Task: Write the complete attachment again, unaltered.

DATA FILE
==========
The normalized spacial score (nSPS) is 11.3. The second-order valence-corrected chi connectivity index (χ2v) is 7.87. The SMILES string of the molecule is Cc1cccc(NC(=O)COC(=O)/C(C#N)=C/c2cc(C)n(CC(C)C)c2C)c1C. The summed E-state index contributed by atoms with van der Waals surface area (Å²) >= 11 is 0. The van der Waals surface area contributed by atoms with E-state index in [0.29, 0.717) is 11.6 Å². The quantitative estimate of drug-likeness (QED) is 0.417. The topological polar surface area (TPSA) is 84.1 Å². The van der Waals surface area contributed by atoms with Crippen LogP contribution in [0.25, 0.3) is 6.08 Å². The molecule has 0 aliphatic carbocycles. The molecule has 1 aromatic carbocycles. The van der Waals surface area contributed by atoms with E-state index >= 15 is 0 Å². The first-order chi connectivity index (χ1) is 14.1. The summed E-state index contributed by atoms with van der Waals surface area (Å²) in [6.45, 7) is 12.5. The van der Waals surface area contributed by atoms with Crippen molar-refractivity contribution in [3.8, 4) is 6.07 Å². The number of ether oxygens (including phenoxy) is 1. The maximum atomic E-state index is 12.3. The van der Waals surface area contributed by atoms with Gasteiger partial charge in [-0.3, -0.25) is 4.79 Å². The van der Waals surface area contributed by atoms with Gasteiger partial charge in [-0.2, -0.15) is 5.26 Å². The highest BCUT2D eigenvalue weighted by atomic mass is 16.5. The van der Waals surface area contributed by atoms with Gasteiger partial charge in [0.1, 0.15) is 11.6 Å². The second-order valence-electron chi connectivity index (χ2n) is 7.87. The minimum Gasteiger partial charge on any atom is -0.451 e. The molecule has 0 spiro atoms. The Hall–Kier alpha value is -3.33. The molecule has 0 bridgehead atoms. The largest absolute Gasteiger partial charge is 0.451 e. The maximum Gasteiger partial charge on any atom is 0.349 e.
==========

The normalized spacial score (nSPS) is 11.3. The second-order valence-corrected chi connectivity index (χ2v) is 7.87. The SMILES string of the molecule is Cc1cccc(NC(=O)COC(=O)/C(C#N)=C/c2cc(C)n(CC(C)C)c2C)c1C. The summed E-state index contributed by atoms with van der Waals surface area (Å²) >= 11 is 0. The van der Waals surface area contributed by atoms with E-state index in [0.29, 0.717) is 11.6 Å². The quantitative estimate of drug-likeness (QED) is 0.417. The topological polar surface area (TPSA) is 84.1 Å². The van der Waals surface area contributed by atoms with Crippen LogP contribution in [0.25, 0.3) is 6.08 Å². The molecule has 0 aliphatic carbocycles. The molecule has 1 aromatic carbocycles. The van der Waals surface area contributed by atoms with E-state index >= 15 is 0 Å². The first-order chi connectivity index (χ1) is 14.1. The summed E-state index contributed by atoms with van der Waals surface area (Å²) in [6.45, 7) is 12.5. The van der Waals surface area contributed by atoms with Crippen molar-refractivity contribution in [3.8, 4) is 6.07 Å². The number of ether oxygens (including phenoxy) is 1. The maximum atomic E-state index is 12.3. The van der Waals surface area contributed by atoms with Gasteiger partial charge in [-0.3, -0.25) is 4.79 Å². The van der Waals surface area contributed by atoms with Gasteiger partial charge in [-0.2, -0.15) is 5.26 Å². The highest BCUT2D eigenvalue weighted by atomic mass is 16.5. The van der Waals surface area contributed by atoms with Gasteiger partial charge in [0.1, 0.15) is 11.6 Å². The second-order valence-electron chi connectivity index (χ2n) is 7.87. The minimum Gasteiger partial charge on any atom is -0.451 e. The molecule has 0 spiro atoms. The Hall–Kier alpha value is -3.33. The molecule has 0 bridgehead atoms. The largest absolute Gasteiger partial charge is 0.451 e. The maximum Gasteiger partial charge on any atom is 0.349 e.